Calendar for 5/11/16

Bulletin

Crook County: Book Discussion with Nicole Gonzalez Van Cleve

UofC School of Social Service Administration, 969 E. 60th St. Wednesday, May 11, 4:30pm–6:00pm. Free. RSVP required. (773) 702-1250.myssaa.uchicago.edu

After countless hours of firsthand research and investigation, legal scholar and author Nicole Gonzales Van Cleve penned Crook County, a damning account of the banal evils taking place in the largest criminal court in America. Now, Gonzales Van Cleve will discuss her book at the UofC. Not to be missed. (Christopher Good)

Policy Through Poetry

Quinn Chapel AME Church, 2401 S. Wabash Ave. Thursday, May 12, 5:30pm–7:30pm. Free. RSVP online. (773) 245-1621. nphm.org

The National Public Housing Museum and the Poetry Foundation present this showcase of poems written by public housing residents. This reading is a follow-up to After the Plan, the museum’s January program, and will be moderated by Dr. Charlie Barlow. It continues to explore the effects of CHA’s Plan for Transformation. (Anne Li)

Hyde Park Garden Fair

Hyde Park Shopping Center, 55th St. and S. Lake Park Ave. Friday, May 13 and Saturday, May 14. (773) 955-4455. hydeparkgardenfair.org

From chrysanthemums to carnations, the storied Hyde Park Garden Fair, billed as “Chicago’s oldest community garden sale,” boasts a vast selection of hand-curated plants. Mother’s Day might have been last weekend, but this is the perfect chance to pick up a bouquet for the near and dear. (Christopher Good)

Dimensions in Multicultural Education: Unraveling Privilege

Ancona School, 4770 S. Dorchester Ave. Saturday, May 14, 8:45am–3:30pm. $20-$30. (773) 924-2356. anconaschool.org

Sweet variety! Register by 9am and stay all day for a slew of activities: free coffee, UIC professor David Stovall’s talk on how to walk the equity walk, lunch by Medici, your choice of several exciting “breakout sessions” on diverse topics, and even an afternoon film screening! (Neal Jochmann)

Kenwood Oakland Community Organization Convention

King College Prep Academy, 4445 S. Drexel Blvd. Saturday, May 14, 11am–3pm. Free. (773) 548-7500. kocoonline.org

Mattie Hunter is a veteran caucus whip on the Illinois Senate floor; Veronica Morris-Moore of Fearless Leading by the Youth is on the front lines of social change. Both outstanding voices are scheduled to speak at this event, which is KOCO’s fourth annual. What’s more, lunch is free! (Neal Jochmann)

Conversation with Theresa Mah

Institute of Politics, 5707 S. Woodlawn Ave. Monday, May 16, 6pm – 7:15pm. Free. (773) 834-4671. politics.uchicago.edu.

Engage with local politics in this conversation with Theresa Mah, the Democratic candidate for the 2nd District’s state representative. Mah won an upset victory in the primaries, and with no Republican contenders, she’s on her way to being the district’s first Asian-American representative. (Anne Li)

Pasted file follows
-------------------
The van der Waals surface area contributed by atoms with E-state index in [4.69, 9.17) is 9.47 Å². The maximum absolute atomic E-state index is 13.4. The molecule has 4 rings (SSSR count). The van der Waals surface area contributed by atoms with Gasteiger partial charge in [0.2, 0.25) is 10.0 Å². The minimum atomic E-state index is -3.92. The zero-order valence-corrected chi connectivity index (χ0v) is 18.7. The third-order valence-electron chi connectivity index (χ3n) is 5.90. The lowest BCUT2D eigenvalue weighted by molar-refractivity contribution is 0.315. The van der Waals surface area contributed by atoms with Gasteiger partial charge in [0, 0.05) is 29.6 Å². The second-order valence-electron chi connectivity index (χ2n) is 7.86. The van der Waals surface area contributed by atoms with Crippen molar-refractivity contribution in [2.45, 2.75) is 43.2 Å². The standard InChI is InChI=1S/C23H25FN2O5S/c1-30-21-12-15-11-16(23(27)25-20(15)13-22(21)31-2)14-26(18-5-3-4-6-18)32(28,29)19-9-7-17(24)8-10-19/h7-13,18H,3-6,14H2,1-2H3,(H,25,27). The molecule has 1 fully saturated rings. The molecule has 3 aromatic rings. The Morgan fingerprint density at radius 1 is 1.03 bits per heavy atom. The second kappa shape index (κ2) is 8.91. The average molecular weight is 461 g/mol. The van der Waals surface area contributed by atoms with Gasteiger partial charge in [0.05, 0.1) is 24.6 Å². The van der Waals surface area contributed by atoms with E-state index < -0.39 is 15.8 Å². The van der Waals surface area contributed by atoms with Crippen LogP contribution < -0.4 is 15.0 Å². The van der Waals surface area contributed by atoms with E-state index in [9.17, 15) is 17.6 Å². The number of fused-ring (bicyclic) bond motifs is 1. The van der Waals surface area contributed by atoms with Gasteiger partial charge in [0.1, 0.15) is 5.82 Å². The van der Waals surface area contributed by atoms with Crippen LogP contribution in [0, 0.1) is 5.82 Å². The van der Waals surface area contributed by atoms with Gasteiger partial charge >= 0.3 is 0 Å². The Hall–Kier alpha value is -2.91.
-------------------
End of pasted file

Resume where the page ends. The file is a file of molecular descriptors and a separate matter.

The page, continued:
Visual Arts

Adam Grossi: I Can See it Both Ways

Chicago Art Department East, 1932 S. Halsted Ave., #100. Opening reception Friday, May 13, 6pm–10pm. Exhibition through Friday, May20. Free. (312) 725-4223. chicagoartdepartment.org

Adam Grossi can see it both ways. Can you? From tempera smears to Twombly scribbles, the philosopher, yogi, and artist has a scattered artistic vocabulary—but his buckshot methodology belies an impressive focus on loose structures and cool hues. (Christopher Good)

Oscar Magallanes: New American Portrait

Uri-Eichen Gallery, 2101 S. Halsted Ave. Opening May 13, 6pm–10pm. Free. (312) 852-7717. uri-eichen.com

LA-based artist Oscar Magallanes debuts his socially and environmentally focused artwork at the Uri-Eichen Gallery. His work is known for its bold graphics depicting cultural and political iconography. Magallanes’s work will serve as a portrait of America’s relationship with labor. (Troy Ordoñez)

Carlos Rolón/Dzine: I Tell You This Sincerely…

Chicago Cultural Center, 78 E. Washington St. Panel discussion and opening reception Saturday, May 14, 3:30pm–7pm. Exhibition through July 31, Monday–Thursday, 10am–7pm; Friday–Sunday, 10am–6pm. Free. cityofchicago.org

Join Carlos Rolón, María Elena Ortiz, Enoc Perez, and Edra Soto for a conversation on the role of Latino artists in the contemporary art market. Then (and I mean this sincerely) the party starts with DJ Lugo Rosado, who will mix the selection for the exhibition’s opening. (Corinne Butta)

Conscious Rise

2320 S. Kedzie Ave., 1st floor rear. Saturday, May 14, 6pm–midnight. Free.

Join Las Artelitas in a night of visual art, spoken word, and musical performances aimed at raising the voices of those who find themselves without one. The night will end in a celebration of the thriving Little Village creative community, so “bring your dancing shoes!” (Corinne Butta)

HCL Spring Open House

High Concept Labs at Mana Contemporary Chicago, 2233 S. Throop St. Saturday, May 14, 7:30pm–11:30pm. $15 general admission (1 drink ticket); $25 special admission (3 drink tickets); $40 VIP admission (open bar and other perks). highconceptlaboratories.org

The days are getting longer, the nights are getting warmer, and pollen is everywhere. What better way to celebrate than attending High Concept Labs’s biannual open house? With an impressive lineup of artists and a bar stocked by just about every brewery in the area, it’s the perfect springtime kickback. (Christopher Good)

Music

Pile (WHPK Summer Breeze)

Eco, 2042 W. 21st St. Friday, May 13, 8pm. $10 donation. (773) 702-8424. facebook.com/whpk885

This year, WHPK Summer Breeze will be held at top-notch DIY venue Eco in Pilsen. With Bostonian noise-punkers Pile headlining and a whole multitude of local bands supporting, it won’t be hard for the show to live up to the station’s reputation as “the Pride of the South Side.” (Christopher Good)

Hop Along with Speedy Ortiz

Thalia Hall, 1807 S. Allport St. Thursday, May 19, doors 7:30pm, show 8:30pm. $16 online, $18 day of show, 17+. (312) 526-3851.thaliahallchicago.com.

While their Twitter bio might describe them simply as “two short people and two tall people,” Philly indie rock foursome Hop Along are sure to bring high energy and emotion to Thalia Hall. As an added bonus, the quartet will be performing alongside Massachusetts’s Speedy Ortiz and their new single, “Death Note,” hopefully making for a show to do more than just hop along to. (Kanisha Williams)